Notice that each of the pre-existing functions have parentheses and brackets directly after their names and the word void before them. The word before the function name represents the type of data that the function can return to; void means it won't be sending any data back to the caller. Other common return types include int (integer number), bool (true or false), and string (readable text).

The parentheses after the function name serve a purpose similar to the return keyword, but in the opposite direction; whatever is inside the parentheses denote data that must be sent to the function from the caller. The two pre-existing functions don't have anything inside the parentheses because they don't require data to be passed to them to function.

Lastly, the brackets after the input parameter parentheses are the boundaries of the function. All code that the function contains goes between these two brackets, almost always separated by several lines. Right now, the brackets don't have anything inside of them, and that's what we're going to fill in now.

7. Write a new line, as shown in the following code, with an explanatory comment in your Start function that will change the color of the text material to red:

8. void Start ()

9. {

10. //change the object's color to red

11. gameObject.renderer.material.color = Color.red;



Downloading the example code

You can download the example code files for all Packt books you have purchased from your account at http://www.packtpub.com. If you purchased this book elsewhere, you can visit http://www.packtpub.com/support and register to have the files e-mailed directly to you.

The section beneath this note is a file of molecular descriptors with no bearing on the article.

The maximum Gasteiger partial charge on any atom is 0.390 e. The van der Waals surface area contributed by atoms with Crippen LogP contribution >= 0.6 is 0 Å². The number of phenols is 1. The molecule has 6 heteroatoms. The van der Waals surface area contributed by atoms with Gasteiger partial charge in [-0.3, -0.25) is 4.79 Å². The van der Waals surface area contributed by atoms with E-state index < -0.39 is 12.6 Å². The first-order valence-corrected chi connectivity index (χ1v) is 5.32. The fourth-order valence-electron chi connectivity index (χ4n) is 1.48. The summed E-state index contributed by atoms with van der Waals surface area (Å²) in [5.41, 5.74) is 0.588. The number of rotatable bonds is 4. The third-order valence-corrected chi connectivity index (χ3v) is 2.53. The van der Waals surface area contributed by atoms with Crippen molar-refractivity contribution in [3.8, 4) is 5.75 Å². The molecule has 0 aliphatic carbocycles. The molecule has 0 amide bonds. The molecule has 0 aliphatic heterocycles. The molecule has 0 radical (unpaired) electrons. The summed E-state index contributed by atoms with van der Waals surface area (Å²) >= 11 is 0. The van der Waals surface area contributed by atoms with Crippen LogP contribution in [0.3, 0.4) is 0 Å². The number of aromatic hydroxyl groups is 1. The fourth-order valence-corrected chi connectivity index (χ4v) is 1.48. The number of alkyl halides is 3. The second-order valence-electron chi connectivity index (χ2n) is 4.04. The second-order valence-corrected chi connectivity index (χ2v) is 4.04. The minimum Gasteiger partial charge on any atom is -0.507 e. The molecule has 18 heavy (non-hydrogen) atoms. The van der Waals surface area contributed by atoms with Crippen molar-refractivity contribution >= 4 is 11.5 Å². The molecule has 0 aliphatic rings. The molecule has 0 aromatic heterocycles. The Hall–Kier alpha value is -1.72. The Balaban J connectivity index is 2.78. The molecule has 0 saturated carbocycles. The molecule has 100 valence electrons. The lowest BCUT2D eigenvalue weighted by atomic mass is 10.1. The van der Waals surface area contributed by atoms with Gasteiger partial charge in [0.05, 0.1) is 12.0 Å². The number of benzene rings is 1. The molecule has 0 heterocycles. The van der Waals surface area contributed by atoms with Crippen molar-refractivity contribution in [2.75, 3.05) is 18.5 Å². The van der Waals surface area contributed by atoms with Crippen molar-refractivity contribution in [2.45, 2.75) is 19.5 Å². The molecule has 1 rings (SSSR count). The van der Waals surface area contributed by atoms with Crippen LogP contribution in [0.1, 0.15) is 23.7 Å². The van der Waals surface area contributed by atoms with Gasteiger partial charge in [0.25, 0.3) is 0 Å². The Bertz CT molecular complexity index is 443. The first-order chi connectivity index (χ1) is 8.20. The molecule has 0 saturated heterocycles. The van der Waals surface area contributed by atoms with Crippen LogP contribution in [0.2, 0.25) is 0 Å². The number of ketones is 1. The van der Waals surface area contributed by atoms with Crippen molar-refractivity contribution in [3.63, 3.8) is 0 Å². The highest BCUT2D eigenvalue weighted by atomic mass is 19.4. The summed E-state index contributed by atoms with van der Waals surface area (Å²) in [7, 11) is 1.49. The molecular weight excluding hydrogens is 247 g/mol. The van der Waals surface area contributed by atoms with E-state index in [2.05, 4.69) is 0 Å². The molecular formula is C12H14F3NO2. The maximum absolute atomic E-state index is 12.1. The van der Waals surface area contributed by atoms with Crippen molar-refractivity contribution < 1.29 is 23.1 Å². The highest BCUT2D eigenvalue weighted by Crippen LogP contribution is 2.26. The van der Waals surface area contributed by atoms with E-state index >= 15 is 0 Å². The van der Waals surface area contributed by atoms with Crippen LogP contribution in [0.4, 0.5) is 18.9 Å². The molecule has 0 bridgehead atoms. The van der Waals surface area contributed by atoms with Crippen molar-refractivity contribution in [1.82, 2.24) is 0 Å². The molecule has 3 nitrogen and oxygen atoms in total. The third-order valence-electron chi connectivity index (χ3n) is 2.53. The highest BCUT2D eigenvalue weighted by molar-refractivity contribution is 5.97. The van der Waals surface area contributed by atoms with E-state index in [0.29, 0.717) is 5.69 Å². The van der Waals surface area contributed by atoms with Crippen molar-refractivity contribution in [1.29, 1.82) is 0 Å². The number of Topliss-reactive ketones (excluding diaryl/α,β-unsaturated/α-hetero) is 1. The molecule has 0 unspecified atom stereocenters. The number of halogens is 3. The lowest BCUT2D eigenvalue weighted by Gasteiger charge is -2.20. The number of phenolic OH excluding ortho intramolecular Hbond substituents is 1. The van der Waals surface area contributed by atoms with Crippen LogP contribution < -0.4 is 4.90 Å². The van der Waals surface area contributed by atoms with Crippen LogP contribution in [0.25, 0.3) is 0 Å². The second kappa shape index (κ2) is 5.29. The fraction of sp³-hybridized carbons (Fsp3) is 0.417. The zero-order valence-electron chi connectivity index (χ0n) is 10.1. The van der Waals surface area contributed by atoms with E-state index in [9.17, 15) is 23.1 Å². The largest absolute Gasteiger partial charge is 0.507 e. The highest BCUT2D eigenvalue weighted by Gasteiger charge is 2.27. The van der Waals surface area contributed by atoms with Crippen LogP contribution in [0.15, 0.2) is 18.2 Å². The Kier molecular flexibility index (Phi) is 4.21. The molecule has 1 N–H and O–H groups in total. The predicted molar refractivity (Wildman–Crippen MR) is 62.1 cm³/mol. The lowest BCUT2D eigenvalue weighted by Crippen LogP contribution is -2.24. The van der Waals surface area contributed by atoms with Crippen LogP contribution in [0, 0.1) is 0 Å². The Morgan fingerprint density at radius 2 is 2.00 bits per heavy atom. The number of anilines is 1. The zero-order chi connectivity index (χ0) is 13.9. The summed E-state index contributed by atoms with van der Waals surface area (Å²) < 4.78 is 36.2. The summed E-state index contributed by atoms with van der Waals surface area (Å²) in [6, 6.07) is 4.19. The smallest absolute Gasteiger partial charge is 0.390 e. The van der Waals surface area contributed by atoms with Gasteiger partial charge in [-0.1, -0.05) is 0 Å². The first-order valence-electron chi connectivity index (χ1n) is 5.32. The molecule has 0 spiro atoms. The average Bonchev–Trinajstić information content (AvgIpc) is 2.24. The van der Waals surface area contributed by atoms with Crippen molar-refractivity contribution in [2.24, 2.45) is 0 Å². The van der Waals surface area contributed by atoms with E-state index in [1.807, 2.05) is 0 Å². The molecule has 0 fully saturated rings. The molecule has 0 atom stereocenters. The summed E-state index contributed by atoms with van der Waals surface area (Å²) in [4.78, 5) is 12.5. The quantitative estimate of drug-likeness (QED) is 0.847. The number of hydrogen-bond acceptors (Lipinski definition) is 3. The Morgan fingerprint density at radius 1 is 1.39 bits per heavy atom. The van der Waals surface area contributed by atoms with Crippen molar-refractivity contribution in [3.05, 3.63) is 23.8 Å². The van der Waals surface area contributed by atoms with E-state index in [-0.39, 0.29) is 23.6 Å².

The preceding line of code refers to gameObject, which represents the object that we attached the script to. It then points to renderer, a component of said object, and changes the rendered material's color to the standard Color.red. Each line of non-commented code is terminated with a semicolon to tell the compiler to move on to the next line. Make sure each statement ends with a semicolon to avoid compiler errors.


You're not expected to know these commands and keywords already; even if you've had experience with C#, coding in Unity is unique to the engine. You'll develop a natural memory of different code elements in Unity, but if you ever forget something, the Unity web documentation contains every function and keyword in the API.

Save your code in the File menu of your code editor to make sure all of your additions to the script were applied. The code will do what we want it to, but it still doesn't know which object we want to run it on; link the code file to your 3D text object by dragging it from your Project window onto the text object in your Hierarchy window. Alternatively, you can click on the Add Component button at the bottom of the item's Inspector window and find the ColorChanger script under the Scripts tab. If you select the text object, you'll see that the script is a newly added component in the Inspector window.